Tuesday, October 4, 2016

How to Flash Freeze Fruits and Vegetables

Everybody knows real food is a great idea, but one of the biggest obstacles most people face is that processed food is SO convenient - it's always there, no matter the season, predictable and never-changing.  But real food comes in seasons.  You can't (or maybe shouldn't) eat fresh strawberries in December.

That's why I love my freezer!  If you opened my freezer right now (it's October), you would find containers full of strawberries and blueberries that I picked this summer.  They are obviously not as fun as fresh, but there's something decadent about a strawberry in the middle of the winter.  *

But you can't just throw a bowl of strawberries in the freezer and hope for good results!

To freeze fruits and veggies quickly and easily, do these 4 things:

1. Find a cookie sheet or quarter sheet-pan that will fit in your freezer.

2. Line the cookie sheet with parchment or waxed paper

3. Spread fruit or vegetable in a SINGLE LAYER on the waxed paper.

4. Place in freezer for a few hours.

Yes.  It really is that easy.  But it's magical: the SINGLE LAYER of fruit or veggie means when it's time to transfer your produce to more permanent freezer storage, each berry or grape or carrot slice will come off the pan without sticking to all the others!  This way, you don't end up with a giant boulder of frozen fruit that you have to break before using!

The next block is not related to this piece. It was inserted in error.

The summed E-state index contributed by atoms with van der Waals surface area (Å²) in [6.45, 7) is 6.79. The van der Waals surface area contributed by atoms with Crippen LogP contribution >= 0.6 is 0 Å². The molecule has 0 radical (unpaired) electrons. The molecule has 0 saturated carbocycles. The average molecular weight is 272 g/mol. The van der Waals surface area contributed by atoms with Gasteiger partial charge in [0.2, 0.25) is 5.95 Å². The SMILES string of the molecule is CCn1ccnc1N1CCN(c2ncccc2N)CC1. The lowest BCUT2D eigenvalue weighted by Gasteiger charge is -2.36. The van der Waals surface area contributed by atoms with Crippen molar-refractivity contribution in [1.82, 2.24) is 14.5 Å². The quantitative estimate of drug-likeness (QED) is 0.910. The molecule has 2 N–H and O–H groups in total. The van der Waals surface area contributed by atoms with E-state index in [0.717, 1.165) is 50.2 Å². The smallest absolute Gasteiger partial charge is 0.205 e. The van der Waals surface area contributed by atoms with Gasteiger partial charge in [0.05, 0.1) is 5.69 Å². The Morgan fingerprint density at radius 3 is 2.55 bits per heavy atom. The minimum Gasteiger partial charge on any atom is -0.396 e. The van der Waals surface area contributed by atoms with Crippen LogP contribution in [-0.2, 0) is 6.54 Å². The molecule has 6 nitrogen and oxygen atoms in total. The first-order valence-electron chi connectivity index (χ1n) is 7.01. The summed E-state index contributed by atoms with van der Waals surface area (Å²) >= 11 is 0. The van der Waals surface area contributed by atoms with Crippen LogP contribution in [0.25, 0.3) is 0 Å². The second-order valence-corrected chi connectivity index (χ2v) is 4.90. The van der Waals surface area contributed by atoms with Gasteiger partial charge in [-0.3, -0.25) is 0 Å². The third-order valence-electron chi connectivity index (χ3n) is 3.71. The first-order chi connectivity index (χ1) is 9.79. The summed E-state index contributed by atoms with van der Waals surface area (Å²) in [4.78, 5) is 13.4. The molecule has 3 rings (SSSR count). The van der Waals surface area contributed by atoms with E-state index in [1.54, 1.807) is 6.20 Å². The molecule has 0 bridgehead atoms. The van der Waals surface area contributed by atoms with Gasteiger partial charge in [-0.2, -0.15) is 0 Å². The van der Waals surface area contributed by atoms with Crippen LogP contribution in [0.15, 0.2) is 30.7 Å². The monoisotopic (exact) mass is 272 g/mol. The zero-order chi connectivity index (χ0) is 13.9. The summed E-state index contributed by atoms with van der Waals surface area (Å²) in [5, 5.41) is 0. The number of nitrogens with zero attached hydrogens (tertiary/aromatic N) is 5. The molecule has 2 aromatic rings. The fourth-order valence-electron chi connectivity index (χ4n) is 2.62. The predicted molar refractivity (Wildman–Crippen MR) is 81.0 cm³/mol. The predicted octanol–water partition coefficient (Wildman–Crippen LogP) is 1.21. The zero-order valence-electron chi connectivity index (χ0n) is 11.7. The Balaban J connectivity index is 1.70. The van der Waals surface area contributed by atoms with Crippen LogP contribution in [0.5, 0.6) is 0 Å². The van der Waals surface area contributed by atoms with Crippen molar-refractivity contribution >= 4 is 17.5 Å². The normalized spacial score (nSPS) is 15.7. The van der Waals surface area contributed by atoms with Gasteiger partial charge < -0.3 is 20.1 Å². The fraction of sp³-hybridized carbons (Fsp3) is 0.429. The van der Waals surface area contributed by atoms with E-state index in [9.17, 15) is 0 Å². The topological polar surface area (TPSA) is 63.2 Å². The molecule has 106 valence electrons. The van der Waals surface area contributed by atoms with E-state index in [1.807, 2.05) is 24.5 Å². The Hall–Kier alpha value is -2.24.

Storage Tip: in the past I've used Zip-type bags, but since I'm trying to move away from so much disposable plastic, I now use inexpensive lidded plastic pitchers.

Long Term Storage Tip: Some veggies contain enzymes that may make the produce mushy or discolored if it is going to be frozen for a long time.  For example, if you flash freeze corn as described above, after a few weeks, they will become softer.  But I have never had this problem with berries!  If you are planning on keeping frozen vegetables in the freezer for many months, you may want to steam blanch them first to deactivate those pesky enzymes.  Then you can use this single-layer flash-freezing method just as described!

* I know some hard-core preppers or even permaculturists might call me out on this: "Freezers use so much energy."  "If you can those strawberries, you can keep them at room temperature."  "If the SHTF, your frozen strawberries won't last long," sniggering behind their hands as they stockpile fake dried cheese.

And you know what?  They're right.  People have been living happily without frozen strawberries for thousands of years.  But I'm a big proponent of Jack Spirko's "Law of Prepping:" Everything you do to prepare for the future should benefit you in the future, but it should also benefit you RIGHT NOW!

And right now, I want to pick lots of local organic strawberries in June, and I want to have some to give to my kids in October when the skies are gray and cloudy and we all need a little Vitamin C.  Our current lifestyle provides us with a freezer, so I'm going to darn well use it.  A full freezer is an efficient freezer anyway.

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